Documentation and proposing a treatment
Conservation is also a collaborative process. At the beginning of the treatment process, conservators typically have a discussion with the curator about the goals of the treatment and anything specific to the object that may impact the conservation process. With this object, the curator wanted to preserve the appearance of age while reducing the visibility of the damages.
I started my examination of the object with before-treatment photographs and documentation of the the pre-treatment condition in a report. The examination informed the treatment proposal, which outlined the steps I intended to take to conserve the object.
For this particular box, there were local areas of unstable paint and scattered losses to the paint, varnish, and ground layers. Additionally, the losses detracted from the overall design and distracted the viewer from the artist’s intent. Considering the box is approximately 200 years old, it is in great condition. The damages were likely caused by environmental fluctuations and the natural aging of the materials: Wood can expand and contract as it absorbs or loses moisture from the air. As paint ages, it becomes brittle which, combined with dimensional changes in the wood, can lead to cracks in the paint or detachment of the paint from the wood.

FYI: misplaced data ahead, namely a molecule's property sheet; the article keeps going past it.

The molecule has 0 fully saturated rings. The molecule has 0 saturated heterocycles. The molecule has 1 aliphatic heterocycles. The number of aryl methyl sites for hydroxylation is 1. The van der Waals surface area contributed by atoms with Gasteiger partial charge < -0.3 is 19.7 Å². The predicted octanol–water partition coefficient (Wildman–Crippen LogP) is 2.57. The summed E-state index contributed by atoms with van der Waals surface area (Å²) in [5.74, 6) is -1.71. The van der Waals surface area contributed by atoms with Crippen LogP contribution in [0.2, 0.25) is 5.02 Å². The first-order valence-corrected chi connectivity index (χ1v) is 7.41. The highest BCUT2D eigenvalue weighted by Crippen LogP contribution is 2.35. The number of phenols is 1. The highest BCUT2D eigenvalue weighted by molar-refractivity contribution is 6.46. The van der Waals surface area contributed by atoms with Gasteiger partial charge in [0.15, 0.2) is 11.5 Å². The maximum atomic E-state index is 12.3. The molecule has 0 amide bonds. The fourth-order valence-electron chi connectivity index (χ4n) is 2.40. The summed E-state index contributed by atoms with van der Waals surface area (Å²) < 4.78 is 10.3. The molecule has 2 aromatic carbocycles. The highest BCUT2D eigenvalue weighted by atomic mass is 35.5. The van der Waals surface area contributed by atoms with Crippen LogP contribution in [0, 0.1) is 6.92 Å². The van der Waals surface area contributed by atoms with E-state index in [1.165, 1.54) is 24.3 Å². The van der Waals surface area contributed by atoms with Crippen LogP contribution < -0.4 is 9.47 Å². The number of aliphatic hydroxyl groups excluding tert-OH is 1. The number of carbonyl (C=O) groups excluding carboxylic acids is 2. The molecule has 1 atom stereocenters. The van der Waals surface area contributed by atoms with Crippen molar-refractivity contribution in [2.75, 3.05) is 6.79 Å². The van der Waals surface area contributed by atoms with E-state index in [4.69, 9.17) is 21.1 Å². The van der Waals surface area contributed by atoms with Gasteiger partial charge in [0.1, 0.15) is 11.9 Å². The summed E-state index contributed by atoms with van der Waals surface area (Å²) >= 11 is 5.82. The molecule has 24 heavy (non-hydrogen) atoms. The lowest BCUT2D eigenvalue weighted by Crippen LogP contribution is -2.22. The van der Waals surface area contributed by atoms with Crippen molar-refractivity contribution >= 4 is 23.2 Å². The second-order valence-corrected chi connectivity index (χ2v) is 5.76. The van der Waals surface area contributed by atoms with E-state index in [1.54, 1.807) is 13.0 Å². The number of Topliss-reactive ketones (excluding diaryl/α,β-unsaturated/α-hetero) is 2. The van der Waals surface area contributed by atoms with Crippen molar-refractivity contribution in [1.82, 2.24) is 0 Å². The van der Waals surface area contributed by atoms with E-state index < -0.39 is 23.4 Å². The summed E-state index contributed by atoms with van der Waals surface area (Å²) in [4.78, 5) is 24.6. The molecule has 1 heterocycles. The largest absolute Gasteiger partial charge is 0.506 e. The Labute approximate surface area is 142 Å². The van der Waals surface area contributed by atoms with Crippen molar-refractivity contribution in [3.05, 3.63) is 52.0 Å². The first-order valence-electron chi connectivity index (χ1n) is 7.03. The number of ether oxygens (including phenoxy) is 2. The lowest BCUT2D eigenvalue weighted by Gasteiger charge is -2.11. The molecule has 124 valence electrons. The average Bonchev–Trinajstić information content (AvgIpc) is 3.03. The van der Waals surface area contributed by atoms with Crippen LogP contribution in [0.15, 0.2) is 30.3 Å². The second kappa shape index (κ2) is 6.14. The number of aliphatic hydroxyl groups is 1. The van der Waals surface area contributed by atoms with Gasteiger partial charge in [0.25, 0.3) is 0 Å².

The goals of the treatment were:
- To stabilize the vulnerable paint layers to prevent further loss
- To reduce the visibility of the losses with inpainting to reconstruct the lost or damaged parts of the painting
To stabilize the paint layers, I needed to pick a suitable adhesive. The dance card box’s materials, as well as solubility testing of the ground, paint, and varnish layers, helped guide me in selecting the adhesive. For this project, I chose Isinglass, an adhesive made from the swim bladder of a sturgeon. This adhesive works well with natural materials like the ones found on the dance card box. Using a fine brush, I applied the adhesive to losses and cracks several times in order to stabilize the paint layers. Then, I carefully removed all excess adhesive. Once the paint was consolidated and stabilized, I prepared for one of my favorite treatment steps, inpainting.
For objects where the aesthetics are an important part of the piece, inpainting can be appropriate. Inpainting helps reduce the visibility of losses. When the losses are inpainted, the object conveys the artist’s intent as the damage is no longer visually distracting. For the dance card box, inpainting was deemed appropriate because the losses to the paint hampered the reading of the design.